Jack won’t let it stand: “Well, you have been eating them all the time.” Contrite, Algernon offers: “Have some bread and butter. The bread and butter is for Gwendolyn. Gwendolyn is devoted to bread and butter.” I played Gwendolyn, but I doubt my devotion was convincing. Bread and butter to me was utter trash, inefficient poison. I was fourteen and slowly killing myself with starvation. If I was going to eat anything at all, I wanted to feel full. What I consumed onstage hardly registered, didn’t feel like a meal, seemed like someone had stolen that time from me, the rare pleasure of chewing. I nibbled daintily on the bread and butter, just like my character.

In Worcester, Massachusetts the only worthwhile sandwich is a grinder, a crusty Italian loaf filled with meat and cheese, too spicy to swallow. A grinder leaves you thirsty, a lump in your belly, a burn in your throat. Proclaiming to love it marked me hungry, lusty, working-class. Not someone with soft hands who was prepared to die over refined flour. How embarrassing, to be so fussy. How snooty. How rich.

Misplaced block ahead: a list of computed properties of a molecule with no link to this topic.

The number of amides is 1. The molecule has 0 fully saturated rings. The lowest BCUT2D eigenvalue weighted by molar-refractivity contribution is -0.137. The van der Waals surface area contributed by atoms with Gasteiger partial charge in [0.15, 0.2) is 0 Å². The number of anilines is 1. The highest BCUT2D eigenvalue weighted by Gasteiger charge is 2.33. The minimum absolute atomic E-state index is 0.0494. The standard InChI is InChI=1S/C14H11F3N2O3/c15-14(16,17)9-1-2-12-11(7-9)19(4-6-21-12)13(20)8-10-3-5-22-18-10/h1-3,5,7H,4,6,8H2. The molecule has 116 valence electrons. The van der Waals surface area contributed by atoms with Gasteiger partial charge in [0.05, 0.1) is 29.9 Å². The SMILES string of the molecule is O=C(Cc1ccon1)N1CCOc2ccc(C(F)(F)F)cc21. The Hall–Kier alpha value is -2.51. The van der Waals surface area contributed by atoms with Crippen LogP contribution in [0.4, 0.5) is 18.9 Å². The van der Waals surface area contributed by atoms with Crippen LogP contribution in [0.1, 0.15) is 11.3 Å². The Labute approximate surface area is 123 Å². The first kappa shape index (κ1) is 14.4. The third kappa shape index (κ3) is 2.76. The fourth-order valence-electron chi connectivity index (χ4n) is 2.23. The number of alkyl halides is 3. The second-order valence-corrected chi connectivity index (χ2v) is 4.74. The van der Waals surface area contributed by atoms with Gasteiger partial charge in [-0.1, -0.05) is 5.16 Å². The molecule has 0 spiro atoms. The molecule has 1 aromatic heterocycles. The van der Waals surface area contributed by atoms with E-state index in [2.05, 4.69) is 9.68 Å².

My Polish Catholic great aunt Jennie, born and died in Worcester, worked for years as a waitress at Weintraub’s, the Jewish deli on Water Street, serving sliced tongue and pastrami on rye, softening the sharp pickled flavors with her kind eyes. For fun she visited the casinos in Connecticut. I barely knew her, but I think I remember loving her. I’m learning most of this from the obituary as I write. She died the day I left for college, at the end of the summer I earned $7.15 an hour to make sandwiches at a Polish deli on the west side of town, the Jewish side. Food for employees was discounted 50%, and our specialty, inexplicably, was an Italian grinder.